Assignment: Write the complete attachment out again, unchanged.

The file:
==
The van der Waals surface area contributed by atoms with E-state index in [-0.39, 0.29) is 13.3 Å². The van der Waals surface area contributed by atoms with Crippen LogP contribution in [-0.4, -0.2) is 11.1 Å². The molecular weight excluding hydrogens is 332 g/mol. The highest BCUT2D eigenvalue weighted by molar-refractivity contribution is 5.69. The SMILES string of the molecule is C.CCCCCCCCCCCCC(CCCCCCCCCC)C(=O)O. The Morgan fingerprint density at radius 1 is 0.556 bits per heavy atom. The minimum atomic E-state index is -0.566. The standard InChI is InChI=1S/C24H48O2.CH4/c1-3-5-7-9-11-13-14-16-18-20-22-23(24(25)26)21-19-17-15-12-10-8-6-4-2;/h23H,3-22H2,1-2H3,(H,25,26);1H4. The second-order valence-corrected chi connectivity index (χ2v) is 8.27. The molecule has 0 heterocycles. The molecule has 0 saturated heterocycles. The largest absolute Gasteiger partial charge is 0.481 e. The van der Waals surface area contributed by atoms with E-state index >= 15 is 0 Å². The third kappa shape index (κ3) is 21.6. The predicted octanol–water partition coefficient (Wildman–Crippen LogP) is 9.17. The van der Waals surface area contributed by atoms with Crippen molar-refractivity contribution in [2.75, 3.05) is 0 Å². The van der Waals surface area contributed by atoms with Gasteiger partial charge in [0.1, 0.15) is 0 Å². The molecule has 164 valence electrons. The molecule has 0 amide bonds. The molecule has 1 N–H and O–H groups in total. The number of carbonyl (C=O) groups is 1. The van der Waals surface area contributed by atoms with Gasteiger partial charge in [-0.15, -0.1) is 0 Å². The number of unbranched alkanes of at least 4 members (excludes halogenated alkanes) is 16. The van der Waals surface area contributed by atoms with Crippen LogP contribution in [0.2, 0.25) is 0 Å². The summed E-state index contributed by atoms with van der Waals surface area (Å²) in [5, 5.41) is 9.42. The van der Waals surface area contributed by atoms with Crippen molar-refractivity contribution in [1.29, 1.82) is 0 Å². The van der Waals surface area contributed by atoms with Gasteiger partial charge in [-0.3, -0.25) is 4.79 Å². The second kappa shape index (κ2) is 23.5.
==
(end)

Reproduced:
The van der Waals surface area contributed by atoms with E-state index in [-0.39, 0.29) is 13.3 Å². The van der Waals surface area contributed by atoms with Crippen LogP contribution in [-0.4, -0.2) is 11.1 Å². The molecular weight excluding hydrogens is 332 g/mol. The highest BCUT2D eigenvalue weighted by molar-refractivity contribution is 5.69. The SMILES string of the molecule is C.CCCCCCCCCCCCC(CCCCCCCCCC)C(=O)O. The Morgan fingerprint density at radius 1 is 0.556 bits per heavy atom. The minimum atomic E-state index is -0.566. The standard InChI is InChI=1S/C24H48O2.CH4/c1-3-5-7-9-11-13-14-16-18-20-22-23(24(25)26)21-19-17-15-12-10-8-6-4-2;/h23H,3-22H2,1-2H3,(H,25,26);1H4. The second-order valence-corrected chi connectivity index (χ2v) is 8.27. The molecule has 0 heterocycles. The molecule has 0 saturated heterocycles. The largest absolute Gasteiger partial charge is 0.481 e. The van der Waals surface area contributed by atoms with E-state index >= 15 is 0 Å². The third kappa shape index (κ3) is 21.6. The predicted octanol–water partition coefficient (Wildman–Crippen LogP) is 9.17. The van der Waals surface area contributed by atoms with Crippen molar-refractivity contribution in [2.75, 3.05) is 0 Å². The van der Waals surface area contributed by atoms with Gasteiger partial charge in [0.1, 0.15) is 0 Å². The molecule has 164 valence electrons. The molecule has 0 amide bonds. The molecule has 1 N–H and O–H groups in total. The number of carbonyl (C=O) groups is 1. The van der Waals surface area contributed by atoms with Gasteiger partial charge in [-0.15, -0.1) is 0 Å². The number of unbranched alkanes of at least 4 members (excludes halogenated alkanes) is 16. The van der Waals surface area contributed by atoms with Crippen LogP contribution in [0.2, 0.25) is 0 Å². The summed E-state index contributed by atoms with van der Waals surface area (Å²) in [5, 5.41) is 9.42. The van der Waals surface area contributed by atoms with Crippen molar-refractivity contribution in [1.29, 1.82) is 0 Å². The van der Waals surface area contributed by atoms with Gasteiger partial charge in [-0.3, -0.25) is 4.79 Å². The second kappa shape index (κ2) is 23.5.